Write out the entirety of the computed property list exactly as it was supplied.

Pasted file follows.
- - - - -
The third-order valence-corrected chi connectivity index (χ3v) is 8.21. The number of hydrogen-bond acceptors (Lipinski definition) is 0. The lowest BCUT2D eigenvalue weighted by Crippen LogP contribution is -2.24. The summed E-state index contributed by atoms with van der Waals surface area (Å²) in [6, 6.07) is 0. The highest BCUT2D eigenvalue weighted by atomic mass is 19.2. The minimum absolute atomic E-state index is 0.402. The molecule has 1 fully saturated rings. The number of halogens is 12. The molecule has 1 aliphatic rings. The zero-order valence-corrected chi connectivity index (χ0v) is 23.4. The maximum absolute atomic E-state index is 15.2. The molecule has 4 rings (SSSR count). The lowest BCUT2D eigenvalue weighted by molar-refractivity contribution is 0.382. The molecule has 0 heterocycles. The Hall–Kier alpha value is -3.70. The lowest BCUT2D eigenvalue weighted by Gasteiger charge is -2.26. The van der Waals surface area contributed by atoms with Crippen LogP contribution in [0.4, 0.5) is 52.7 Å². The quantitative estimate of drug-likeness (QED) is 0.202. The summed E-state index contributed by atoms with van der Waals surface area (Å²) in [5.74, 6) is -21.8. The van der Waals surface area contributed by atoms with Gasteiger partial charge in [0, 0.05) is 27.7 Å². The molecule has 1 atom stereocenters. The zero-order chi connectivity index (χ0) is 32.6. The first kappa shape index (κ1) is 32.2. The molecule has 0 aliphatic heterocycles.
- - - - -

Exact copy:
The third-order valence-corrected chi connectivity index (χ3v) is 8.21. The number of hydrogen-bond acceptors (Lipinski definition) is 0. The lowest BCUT2D eigenvalue weighted by Crippen LogP contribution is -2.24. The summed E-state index contributed by atoms with van der Waals surface area (Å²) in [6, 6.07) is 0. The highest BCUT2D eigenvalue weighted by atomic mass is 19.2. The minimum absolute atomic E-state index is 0.402. The molecule has 1 fully saturated rings. The number of halogens is 12. The molecule has 1 aliphatic rings. The zero-order valence-corrected chi connectivity index (χ0v) is 23.4. The maximum absolute atomic E-state index is 15.2. The molecule has 4 rings (SSSR count). The lowest BCUT2D eigenvalue weighted by molar-refractivity contribution is 0.382. The molecule has 0 heterocycles. The Hall–Kier alpha value is -3.70. The lowest BCUT2D eigenvalue weighted by Gasteiger charge is -2.26. The van der Waals surface area contributed by atoms with Crippen LogP contribution in [0.4, 0.5) is 52.7 Å². The quantitative estimate of drug-likeness (QED) is 0.202. The summed E-state index contributed by atoms with van der Waals surface area (Å²) in [5.74, 6) is -21.8. The van der Waals surface area contributed by atoms with Gasteiger partial charge in [0, 0.05) is 27.7 Å². The molecule has 1 atom stereocenters. The zero-order chi connectivity index (χ0) is 32.6. The first kappa shape index (κ1) is 32.2. The molecule has 0 aliphatic heterocycles.